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H2l2 Architects/Planners, LLC v. Tower Investments

IN THE UNITED STATES DISTRICT COURT FOR THE EASTERN DISTRICT OF PENNSYLVANIA


January 31, 2013

H2L2 ARCHITECTS/PLANNERS, LLC, PLAINTIFF,
v.
TOWER INVESTMENTS, INC,
DEFENDANT.

The opinion of the court was delivered by: Schiller, J.

MEMORANDUM

Tower Investments, Inc. ("Tower") hired H2L2 Architects/Planners, LLC ("H2L2") to draft architectural drawings and designs for a project undertaken by Tower. H2L2 did the work, but Tower did not pay the bills in full. Nonetheless, Tower continued to use the drawings for the construction project. H2L2 sued for breach of contract and copyright infringement. Tower has moved to dismiss the copyright infringement claim. For the reasons below, the motion is denied.

I. BACKGROUND

In fall of 2008, Tower and H2L2 reached an oral agreement in which Tower hired H2L2 for architectural design services related to a construction project known as the Residences at North Avenue. (Compl. ¶ 8.) H2L2 rendered architectural designs and drawings for the project and provided copies of designs for use with the project. (Id. ¶¶ 18-19.) Tower could use H2L2's designs only if it complied with all contractual obligations it owed to H2L2, including paying H2L2. (Id. ¶ 20.) H2L2 invoiced Tower for the work it performed but Tower has not paid all of the bills and still owes H2L2 $72,989.75. (Id. ¶ 13.) Nonetheless, Tower continued to use, reproduce, and offer for sale H2L2's designs in the construction, marketing, and advertisement of the Residences at North Avenue. (Id. ¶¶ 26-27.) H2L2's attempts to collect payment have proved fruitless, though Tower has agreed to pay what it owes. (Id. ¶¶ 14-15.)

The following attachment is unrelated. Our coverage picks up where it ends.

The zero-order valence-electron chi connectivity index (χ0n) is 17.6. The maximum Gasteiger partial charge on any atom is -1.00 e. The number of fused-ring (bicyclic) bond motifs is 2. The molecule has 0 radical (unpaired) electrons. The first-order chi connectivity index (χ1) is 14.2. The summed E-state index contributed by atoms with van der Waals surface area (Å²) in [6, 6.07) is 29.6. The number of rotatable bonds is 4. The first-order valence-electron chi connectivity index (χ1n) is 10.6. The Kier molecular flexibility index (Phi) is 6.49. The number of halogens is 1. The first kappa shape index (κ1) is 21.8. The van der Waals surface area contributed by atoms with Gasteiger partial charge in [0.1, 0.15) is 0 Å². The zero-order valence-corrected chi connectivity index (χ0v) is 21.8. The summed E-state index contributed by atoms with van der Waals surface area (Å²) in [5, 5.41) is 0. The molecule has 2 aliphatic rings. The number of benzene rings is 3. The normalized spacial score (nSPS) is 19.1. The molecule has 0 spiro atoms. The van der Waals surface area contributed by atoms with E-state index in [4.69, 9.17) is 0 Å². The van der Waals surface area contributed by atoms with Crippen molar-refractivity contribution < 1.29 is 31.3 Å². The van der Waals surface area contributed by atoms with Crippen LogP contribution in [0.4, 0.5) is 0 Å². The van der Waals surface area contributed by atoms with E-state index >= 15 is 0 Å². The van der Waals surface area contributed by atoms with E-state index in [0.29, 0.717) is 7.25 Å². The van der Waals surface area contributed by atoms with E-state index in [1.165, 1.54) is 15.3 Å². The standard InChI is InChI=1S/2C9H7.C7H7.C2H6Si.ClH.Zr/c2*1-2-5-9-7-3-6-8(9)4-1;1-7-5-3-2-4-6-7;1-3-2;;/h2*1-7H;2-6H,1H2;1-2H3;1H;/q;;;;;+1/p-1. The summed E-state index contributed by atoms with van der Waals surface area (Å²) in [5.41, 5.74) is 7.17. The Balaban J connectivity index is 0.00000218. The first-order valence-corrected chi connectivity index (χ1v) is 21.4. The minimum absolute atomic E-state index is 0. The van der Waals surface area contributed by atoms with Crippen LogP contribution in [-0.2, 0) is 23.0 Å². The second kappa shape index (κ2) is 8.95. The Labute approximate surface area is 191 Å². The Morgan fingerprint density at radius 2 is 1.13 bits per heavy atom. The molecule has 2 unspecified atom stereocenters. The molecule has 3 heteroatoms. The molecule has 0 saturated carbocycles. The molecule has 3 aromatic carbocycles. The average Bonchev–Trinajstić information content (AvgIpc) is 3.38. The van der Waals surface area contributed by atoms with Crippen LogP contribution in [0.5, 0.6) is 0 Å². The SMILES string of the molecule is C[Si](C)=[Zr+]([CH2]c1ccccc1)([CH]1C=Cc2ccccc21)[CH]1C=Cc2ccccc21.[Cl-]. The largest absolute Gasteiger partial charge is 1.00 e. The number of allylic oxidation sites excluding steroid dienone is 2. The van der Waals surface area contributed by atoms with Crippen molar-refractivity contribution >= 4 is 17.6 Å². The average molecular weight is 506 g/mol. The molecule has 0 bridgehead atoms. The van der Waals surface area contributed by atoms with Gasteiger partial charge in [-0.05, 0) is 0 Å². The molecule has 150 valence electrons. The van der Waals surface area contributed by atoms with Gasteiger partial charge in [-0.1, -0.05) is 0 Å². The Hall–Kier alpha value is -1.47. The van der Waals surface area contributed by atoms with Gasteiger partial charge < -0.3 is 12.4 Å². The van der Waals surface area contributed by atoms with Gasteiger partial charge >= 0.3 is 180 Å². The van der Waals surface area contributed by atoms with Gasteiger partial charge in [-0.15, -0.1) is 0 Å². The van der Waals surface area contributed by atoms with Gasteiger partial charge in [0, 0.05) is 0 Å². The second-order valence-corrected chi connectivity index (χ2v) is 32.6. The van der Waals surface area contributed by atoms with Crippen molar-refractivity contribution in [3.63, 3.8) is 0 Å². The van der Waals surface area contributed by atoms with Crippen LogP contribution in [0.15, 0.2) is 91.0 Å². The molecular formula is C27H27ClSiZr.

Plaintiff attached to its Complaint two copyright registrations, both with an effective date of registration of May 25, 2012 and titled "The Residences at Avenue North." (Compl. Ex. B [Registrations].) The registrations state that the copyright claimant is H2L2 Architects/Planners, LLC. (Id.)

II. STANDARD OF REVIEW

In reviewing a motion to dismiss for failure to state a claim, a district court must accept as true all well-pleaded allegations and draw all reasonable inferences in favor of the non-moving party. See Bd. of Trs. of Bricklayers & Allied Craftsman Local 6 of N.J. Welfare Fund v. Wettlin Assocs., 237 F.3d 270, 272 (3d Cir. 2001). A court need not, however, credit "bald assertions" or "legal conclusions" when deciding a motion to dismiss. Morse v. Lower Merion Sch. Dist., 132 F.3d 902, 906 (3d Cir. 1997); see also Ashcroft v. Iqbal, 556 U.S. 662, 678 (2009).